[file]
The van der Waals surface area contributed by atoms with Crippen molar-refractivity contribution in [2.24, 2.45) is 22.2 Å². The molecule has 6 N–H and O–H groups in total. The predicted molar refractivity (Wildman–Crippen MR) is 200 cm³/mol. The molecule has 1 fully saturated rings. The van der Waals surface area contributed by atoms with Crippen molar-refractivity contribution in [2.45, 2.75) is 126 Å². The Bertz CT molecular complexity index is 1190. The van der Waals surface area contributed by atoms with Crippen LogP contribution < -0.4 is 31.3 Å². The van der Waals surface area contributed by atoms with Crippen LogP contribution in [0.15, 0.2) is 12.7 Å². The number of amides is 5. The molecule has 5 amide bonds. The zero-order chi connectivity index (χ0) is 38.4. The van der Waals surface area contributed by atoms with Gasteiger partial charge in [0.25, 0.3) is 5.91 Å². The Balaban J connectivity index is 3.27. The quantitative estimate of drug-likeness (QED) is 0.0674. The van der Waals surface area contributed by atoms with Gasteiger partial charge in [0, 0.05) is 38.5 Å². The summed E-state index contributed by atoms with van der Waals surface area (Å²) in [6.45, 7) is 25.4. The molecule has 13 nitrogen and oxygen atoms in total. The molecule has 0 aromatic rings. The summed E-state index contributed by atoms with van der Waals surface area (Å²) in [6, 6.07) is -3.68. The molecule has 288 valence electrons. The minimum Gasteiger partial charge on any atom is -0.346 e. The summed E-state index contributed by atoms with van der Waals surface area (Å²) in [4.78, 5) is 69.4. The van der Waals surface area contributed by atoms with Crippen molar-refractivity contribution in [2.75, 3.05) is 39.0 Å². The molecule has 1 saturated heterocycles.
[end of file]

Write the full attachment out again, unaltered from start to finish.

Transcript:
The van der Waals surface area contributed by atoms with Crippen molar-refractivity contribution in [2.24, 2.45) is 22.2 Å². The molecule has 6 N–H and O–H groups in total. The predicted molar refractivity (Wildman–Crippen MR) is 200 cm³/mol. The molecule has 1 fully saturated rings. The van der Waals surface area contributed by atoms with Crippen molar-refractivity contribution in [2.45, 2.75) is 126 Å². The Bertz CT molecular complexity index is 1190. The van der Waals surface area contributed by atoms with Crippen LogP contribution < -0.4 is 31.3 Å². The van der Waals surface area contributed by atoms with Crippen LogP contribution in [0.15, 0.2) is 12.7 Å². The number of amides is 5. The molecule has 5 amide bonds. The zero-order chi connectivity index (χ0) is 38.4. The van der Waals surface area contributed by atoms with Gasteiger partial charge in [0.25, 0.3) is 5.91 Å². The Balaban J connectivity index is 3.27. The quantitative estimate of drug-likeness (QED) is 0.0674. The van der Waals surface area contributed by atoms with Gasteiger partial charge in [0, 0.05) is 38.5 Å². The summed E-state index contributed by atoms with van der Waals surface area (Å²) in [6.45, 7) is 25.4. The molecule has 13 nitrogen and oxygen atoms in total. The molecule has 0 aromatic rings. The summed E-state index contributed by atoms with van der Waals surface area (Å²) in [6, 6.07) is -3.68. The molecule has 288 valence electrons. The minimum Gasteiger partial charge on any atom is -0.346 e. The summed E-state index contributed by atoms with van der Waals surface area (Å²) in [4.78, 5) is 69.4. The van der Waals surface area contributed by atoms with Crippen molar-refractivity contribution in [2.75, 3.05) is 39.0 Å². The molecule has 1 saturated heterocycles.